You wouldn’t be able to stick to a new fitness routine if your starting goal was a marathon. So don’t pressure yourself to make a vegan showstopper like this puff pastry-wrapped lentil-mushroom wellington as your first Meatless Monday entry—or maybe even your 50th.

This was delicious on its own, but way over the top with the vegan mushroom gravy we served with it.

You may get there one day (and I’ll share a recipe for that delectable main dish when we get closer to the holidays), but for now, go with something innocent like creamy tomato bisque and a grilled cheese, a veggie stir-fry with brown rice, or zucchini noodles with chunky marinara (try this recipe, but skip the chicken). Pick up pre-chopped veggies from the produce case and ready-made sauces in the grocery aisles and build from there. Keep. It. Simple. (You’ve got this.)

5. Give yourself wiggle room

Sometimes our schedules don’t work for Meatless Monday. My day job runs in cycles—depending on the month, I can be slow, busy or completely slammed. My husband’s work schedule is based on his clients’ needs, and let’s face it, work-from-home with limited grocery runs has upended darn near everything. So, at our house, Meatless Monday occasionally happens on Tuesday—oh well. The goal is to reduce your overall meat consumption to feel better and offer a break to our resource-stressed planet and supply chain. Do what you can and make it work whenever.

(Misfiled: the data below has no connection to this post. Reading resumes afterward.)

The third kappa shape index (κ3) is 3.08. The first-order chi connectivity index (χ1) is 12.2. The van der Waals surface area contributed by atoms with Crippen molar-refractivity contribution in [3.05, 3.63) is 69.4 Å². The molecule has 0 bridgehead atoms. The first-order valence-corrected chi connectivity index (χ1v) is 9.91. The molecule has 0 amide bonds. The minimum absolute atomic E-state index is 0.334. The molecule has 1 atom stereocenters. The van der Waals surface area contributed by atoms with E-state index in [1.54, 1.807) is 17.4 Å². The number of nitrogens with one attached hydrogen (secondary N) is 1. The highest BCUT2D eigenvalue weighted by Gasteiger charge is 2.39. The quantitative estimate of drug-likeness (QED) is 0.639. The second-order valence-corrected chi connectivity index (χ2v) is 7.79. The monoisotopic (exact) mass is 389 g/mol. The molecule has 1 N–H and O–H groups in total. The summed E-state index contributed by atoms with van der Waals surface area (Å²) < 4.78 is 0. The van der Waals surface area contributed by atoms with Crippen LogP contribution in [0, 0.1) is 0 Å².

6. Enjoy the adventure

Don’t sabotage yourself by turning Meatless Monday into an overly structured thing. I’ve done this, and it just wasn’t sustainable. Call out any attitude that says this is a chore and re-frame it so it feels more like a food adventure. Rather than saying, “I can’t have meat because it’s Monday and I’m already missing something,” how about, “Today we’re creating a flavorful, satisfying meal with fresh and healthful ingredients.” Sounds better already!

7. Let someone else do the cooking

If you want to give it a shot but cannot get it started at home, make Meatless Monday a take-out night. This doesn’t mean you have to find a vegan restaurant. Lots of traditional ethnic cuisines lean on plants for flavor and nutrition, so take the opportunity to try out the menu at that hot Asian restaurant you’ve been hearing about. Or Mexican. Or Indian. They need our support right now, and you may find inspiration in the dishes you discover there for one you make yourself, next Monday.

Feeling inspired to give Meatless Monday a go? Here’s a new recipe for you today, using simple pantry ingredients and a sweet potato. Enjoy!

Meatless Monday, easy and done!

One thought on “Meatless Monday – 7 Tips to Make it Work

  1. Pingback: Lentil Moussaka | Comfort du Jour

Leave a Reply

Fill in your details below or click an icon to log in:

WordPress.com Logo

You are commenting using your WordPress.com account. Log Out /  Change )

Google photo

You are commenting using your Google account. Log Out /  Change )

Twitter picture

You are commenting using your Twitter account. Log Out /  Change )

Facebook photo

You are commenting using your Facebook account. Log Out /  Change )

Connecting to %s

This site uses Akismet to reduce spam. Learn how your comment data is processed.